A short homily offered at the Service of Christmas Lessons & Carols, Christmas Eve, December 24, 2018.
Listen to the sermon HERE.
The choir sang a wonderful anthem a few minutes ago called “Out of your sleep” by Richard Rodney Bennett.
Out of your sleep arise and wake,
For God mankind now hath ytake.
All of a maid without any make:
Of all women she beareth the bell.
And through a maide fair and wise,
Now man is made of full great price:
Now angels knelen to man’s service,
An at this time all this befell.
It’s from an anonymous 15th century text, but even though some of the language is strange and poetic, we hear its joy: God’s coming down to earth raises us to heaven. Mary favored among all women and made empress of all heaven, earth, and even below. The angels serve at humanity’s pleasure, foes become friends, and grace rules the day.
Out of your sleep, the anthem sings: Wake up to life! Wake up to love! Wake up to God!
Sometimes it takes a lot to wake us up.
Among my favorite movies are those with the clay animated figures Wallace and his dog Gromit. For them, waking up is fairly involved. cartoon characters Wallace and Gromit, it takes a little more than any of that. There’s an alarm that triggers a tea kettle, which makes steam which activates a giant hand that pokes the underside of the bed. Then there’s the smell of cheese—a good Stilton or “Stinky Bishop,” usually—and then a spring-loaded bed, a slide, a chute that lands them into their clothes, with a cup of coffee made just like they like it.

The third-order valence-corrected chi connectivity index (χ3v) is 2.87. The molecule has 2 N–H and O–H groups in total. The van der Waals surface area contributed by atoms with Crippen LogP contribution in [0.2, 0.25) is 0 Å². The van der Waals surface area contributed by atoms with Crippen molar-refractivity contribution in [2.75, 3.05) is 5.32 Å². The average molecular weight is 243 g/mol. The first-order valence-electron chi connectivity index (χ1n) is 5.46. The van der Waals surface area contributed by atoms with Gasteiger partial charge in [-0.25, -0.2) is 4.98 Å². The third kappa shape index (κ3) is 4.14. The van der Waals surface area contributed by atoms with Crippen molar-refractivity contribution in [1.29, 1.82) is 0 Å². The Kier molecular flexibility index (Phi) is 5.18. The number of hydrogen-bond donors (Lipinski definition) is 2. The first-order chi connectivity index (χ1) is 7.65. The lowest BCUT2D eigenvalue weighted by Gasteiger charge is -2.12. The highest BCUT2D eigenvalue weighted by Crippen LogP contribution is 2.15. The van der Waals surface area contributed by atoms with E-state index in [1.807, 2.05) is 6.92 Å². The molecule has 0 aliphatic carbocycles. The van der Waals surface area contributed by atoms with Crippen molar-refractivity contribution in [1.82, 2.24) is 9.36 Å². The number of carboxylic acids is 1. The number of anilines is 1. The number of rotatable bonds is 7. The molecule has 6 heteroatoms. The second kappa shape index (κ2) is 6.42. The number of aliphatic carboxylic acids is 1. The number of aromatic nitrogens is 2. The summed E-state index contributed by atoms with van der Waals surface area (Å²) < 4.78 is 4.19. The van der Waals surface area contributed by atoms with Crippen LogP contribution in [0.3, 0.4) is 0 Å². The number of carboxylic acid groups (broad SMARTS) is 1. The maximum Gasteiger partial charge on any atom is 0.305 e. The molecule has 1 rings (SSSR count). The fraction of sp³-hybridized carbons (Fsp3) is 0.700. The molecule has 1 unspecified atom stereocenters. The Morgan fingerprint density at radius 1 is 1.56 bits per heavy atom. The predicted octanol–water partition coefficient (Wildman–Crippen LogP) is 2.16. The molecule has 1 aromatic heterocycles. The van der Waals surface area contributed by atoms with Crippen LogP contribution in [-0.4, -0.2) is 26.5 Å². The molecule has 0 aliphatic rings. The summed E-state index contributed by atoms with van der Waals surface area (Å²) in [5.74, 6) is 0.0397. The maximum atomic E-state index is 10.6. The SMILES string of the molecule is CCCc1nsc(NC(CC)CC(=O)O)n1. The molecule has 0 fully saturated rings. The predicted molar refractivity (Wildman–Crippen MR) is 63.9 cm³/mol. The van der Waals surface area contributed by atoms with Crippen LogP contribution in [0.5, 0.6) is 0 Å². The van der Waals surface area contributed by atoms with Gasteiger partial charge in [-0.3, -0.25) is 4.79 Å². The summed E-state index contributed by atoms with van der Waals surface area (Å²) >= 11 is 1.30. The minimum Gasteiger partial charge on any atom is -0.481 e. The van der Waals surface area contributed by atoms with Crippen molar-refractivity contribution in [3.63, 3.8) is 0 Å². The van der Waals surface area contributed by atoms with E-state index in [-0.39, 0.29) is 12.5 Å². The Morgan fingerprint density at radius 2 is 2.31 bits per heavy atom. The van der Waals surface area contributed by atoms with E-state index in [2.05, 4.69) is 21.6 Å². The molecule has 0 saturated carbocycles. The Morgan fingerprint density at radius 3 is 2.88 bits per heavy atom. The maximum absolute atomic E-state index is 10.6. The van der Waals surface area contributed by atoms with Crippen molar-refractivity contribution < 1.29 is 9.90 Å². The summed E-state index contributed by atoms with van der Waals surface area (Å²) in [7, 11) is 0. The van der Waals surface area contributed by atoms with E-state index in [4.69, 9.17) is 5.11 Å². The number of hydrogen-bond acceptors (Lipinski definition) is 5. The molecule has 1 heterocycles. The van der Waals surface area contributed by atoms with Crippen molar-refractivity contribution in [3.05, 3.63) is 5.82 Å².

We wake up, of course, not only in the morning, but all kinds of things can jolt us awake. Someone swerving into our lane on the road. A change in what we thought was to be our employment for the rest of our life. The arrival in the family of a child–a niece or nephew, or a grandchild. An unexpected test result from the doctor. And then, the other extreme, after worry and fear, we receive clean results from the doctor, and life is different from before.
The Christmas story is about waking up. Joseph wakes from his dream to find that it’s all true. Mary awakens to herself, finding that with God, she’s stronger, more faithful, more loving, more forgiving than she even imagined possible. The shepherds wake to a new world and the magi awaken to new ideas, a paradigm shift, and a world larger than they had thought.
And what about us? How might God be calling us out of our sleep this Christmas? Are you being called to awaken to another person? To a part of yourself that’s been slumbering? To a new place in which God might be calling?
With the Baby Jesus himself, may we awaken this night to a new world of faith and a new world of love.